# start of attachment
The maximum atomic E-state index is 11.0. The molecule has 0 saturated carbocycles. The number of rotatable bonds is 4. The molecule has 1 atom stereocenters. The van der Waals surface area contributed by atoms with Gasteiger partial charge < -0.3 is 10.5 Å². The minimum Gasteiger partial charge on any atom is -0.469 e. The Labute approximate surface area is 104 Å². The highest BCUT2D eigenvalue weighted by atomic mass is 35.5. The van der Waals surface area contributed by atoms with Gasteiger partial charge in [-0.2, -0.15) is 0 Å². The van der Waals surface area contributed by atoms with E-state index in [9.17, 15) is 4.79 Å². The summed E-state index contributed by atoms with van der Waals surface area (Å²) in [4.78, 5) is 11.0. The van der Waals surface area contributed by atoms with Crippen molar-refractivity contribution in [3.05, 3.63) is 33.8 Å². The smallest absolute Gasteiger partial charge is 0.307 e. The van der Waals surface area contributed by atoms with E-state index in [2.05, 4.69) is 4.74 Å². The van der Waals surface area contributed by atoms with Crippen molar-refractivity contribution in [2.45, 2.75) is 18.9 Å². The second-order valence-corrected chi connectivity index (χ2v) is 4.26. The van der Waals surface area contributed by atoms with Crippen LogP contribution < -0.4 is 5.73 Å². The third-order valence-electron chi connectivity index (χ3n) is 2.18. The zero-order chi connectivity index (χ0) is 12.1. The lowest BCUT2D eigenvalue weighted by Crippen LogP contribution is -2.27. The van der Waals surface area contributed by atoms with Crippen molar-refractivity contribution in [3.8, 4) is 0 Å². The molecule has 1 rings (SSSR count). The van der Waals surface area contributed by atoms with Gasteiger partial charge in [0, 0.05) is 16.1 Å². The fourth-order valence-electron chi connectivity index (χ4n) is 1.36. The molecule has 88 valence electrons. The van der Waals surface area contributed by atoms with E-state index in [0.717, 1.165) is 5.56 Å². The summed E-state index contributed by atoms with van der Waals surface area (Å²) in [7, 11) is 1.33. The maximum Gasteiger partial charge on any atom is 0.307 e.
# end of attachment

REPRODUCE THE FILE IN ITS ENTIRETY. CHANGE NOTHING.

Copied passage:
The maximum atomic E-state index is 11.0. The molecule has 0 saturated carbocycles. The number of rotatable bonds is 4. The molecule has 1 atom stereocenters. The van der Waals surface area contributed by atoms with Gasteiger partial charge < -0.3 is 10.5 Å². The minimum Gasteiger partial charge on any atom is -0.469 e. The Labute approximate surface area is 104 Å². The highest BCUT2D eigenvalue weighted by atomic mass is 35.5. The van der Waals surface area contributed by atoms with Gasteiger partial charge in [-0.2, -0.15) is 0 Å². The van der Waals surface area contributed by atoms with E-state index in [9.17, 15) is 4.79 Å². The summed E-state index contributed by atoms with van der Waals surface area (Å²) in [4.78, 5) is 11.0. The van der Waals surface area contributed by atoms with Crippen molar-refractivity contribution in [3.05, 3.63) is 33.8 Å². The smallest absolute Gasteiger partial charge is 0.307 e. The van der Waals surface area contributed by atoms with E-state index in [2.05, 4.69) is 4.74 Å². The van der Waals surface area contributed by atoms with Crippen molar-refractivity contribution in [2.45, 2.75) is 18.9 Å². The second-order valence-corrected chi connectivity index (χ2v) is 4.26. The van der Waals surface area contributed by atoms with Crippen LogP contribution < -0.4 is 5.73 Å². The third-order valence-electron chi connectivity index (χ3n) is 2.18. The zero-order chi connectivity index (χ0) is 12.1. The lowest BCUT2D eigenvalue weighted by Crippen LogP contribution is -2.27. The van der Waals surface area contributed by atoms with Crippen molar-refractivity contribution in [3.8, 4) is 0 Å². The molecule has 1 rings (SSSR count). The van der Waals surface area contributed by atoms with Gasteiger partial charge in [0, 0.05) is 16.1 Å². The fourth-order valence-electron chi connectivity index (χ4n) is 1.36. The molecule has 88 valence electrons. The van der Waals surface area contributed by atoms with E-state index in [0.717, 1.165) is 5.56 Å². The summed E-state index contributed by atoms with van der Waals surface area (Å²) in [7, 11) is 1.33. The maximum Gasteiger partial charge on any atom is 0.307 e.